What causes leg pain and how to care for it
Ryan Hudson, MD, talks about how he helps patients.
Polyclinic sports medicine doctor Dr. Ryan Hudson spoke to Shannon O'Kelley, president of IRG Physical and Hand Therapy, on KOMO News Radio's Health Talk. They discussed leg pain, the difference between shin splints and stress fractures and how to care for them.
"The typical person that gets shin splints are deconditioned or have a big change in their physical training," said Dr. Hudson. "Perhaps they were more sedentary and now exercise more often, changed their shoe wear or are exercising on different terrain."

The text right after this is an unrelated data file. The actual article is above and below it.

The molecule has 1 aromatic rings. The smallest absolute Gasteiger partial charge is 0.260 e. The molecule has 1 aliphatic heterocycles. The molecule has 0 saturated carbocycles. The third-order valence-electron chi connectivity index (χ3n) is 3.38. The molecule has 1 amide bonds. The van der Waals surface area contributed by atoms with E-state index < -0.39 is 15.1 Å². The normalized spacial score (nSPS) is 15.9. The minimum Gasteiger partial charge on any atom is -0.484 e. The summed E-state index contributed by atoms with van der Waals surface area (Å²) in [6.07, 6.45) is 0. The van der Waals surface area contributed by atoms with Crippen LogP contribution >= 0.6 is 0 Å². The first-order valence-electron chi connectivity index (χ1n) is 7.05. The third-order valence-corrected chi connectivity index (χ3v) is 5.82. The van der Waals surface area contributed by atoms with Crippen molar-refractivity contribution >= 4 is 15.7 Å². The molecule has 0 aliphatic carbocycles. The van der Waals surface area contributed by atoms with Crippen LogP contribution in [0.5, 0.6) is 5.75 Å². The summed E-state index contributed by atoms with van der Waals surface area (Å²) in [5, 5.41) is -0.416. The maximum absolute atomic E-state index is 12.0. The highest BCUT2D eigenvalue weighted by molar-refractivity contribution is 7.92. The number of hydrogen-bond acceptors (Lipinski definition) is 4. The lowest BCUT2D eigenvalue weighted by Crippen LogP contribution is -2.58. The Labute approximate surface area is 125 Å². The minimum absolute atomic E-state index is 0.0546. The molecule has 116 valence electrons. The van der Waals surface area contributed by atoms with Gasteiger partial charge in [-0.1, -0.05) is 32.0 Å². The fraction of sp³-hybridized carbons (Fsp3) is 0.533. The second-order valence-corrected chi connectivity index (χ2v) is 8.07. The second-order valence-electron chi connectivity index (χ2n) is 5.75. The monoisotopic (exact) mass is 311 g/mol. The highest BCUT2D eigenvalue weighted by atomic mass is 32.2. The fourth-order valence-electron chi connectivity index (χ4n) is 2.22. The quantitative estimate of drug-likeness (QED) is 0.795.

Dr. Hudson also shared ways to care for shin splints, including:
- Rest your body or reduce training by about 50% if your symptoms aren’t serious. Next, add to your training time slowly by 10% over time.
- Stretch and strengthen your foot and ankle muscles through physical therapy.
- Improve your gait mechanics (how you move your body) when you run.
- Find the right insoles for your running shoes.
- Get injections (shots) for more serious shin splints. Keep in mind, injections aren’t usually needed.
The information provided is for general informational purposes only and is not intended to be medical advice or a substitute for professional health care. You should consult an appropriate health care professional for your specific needs.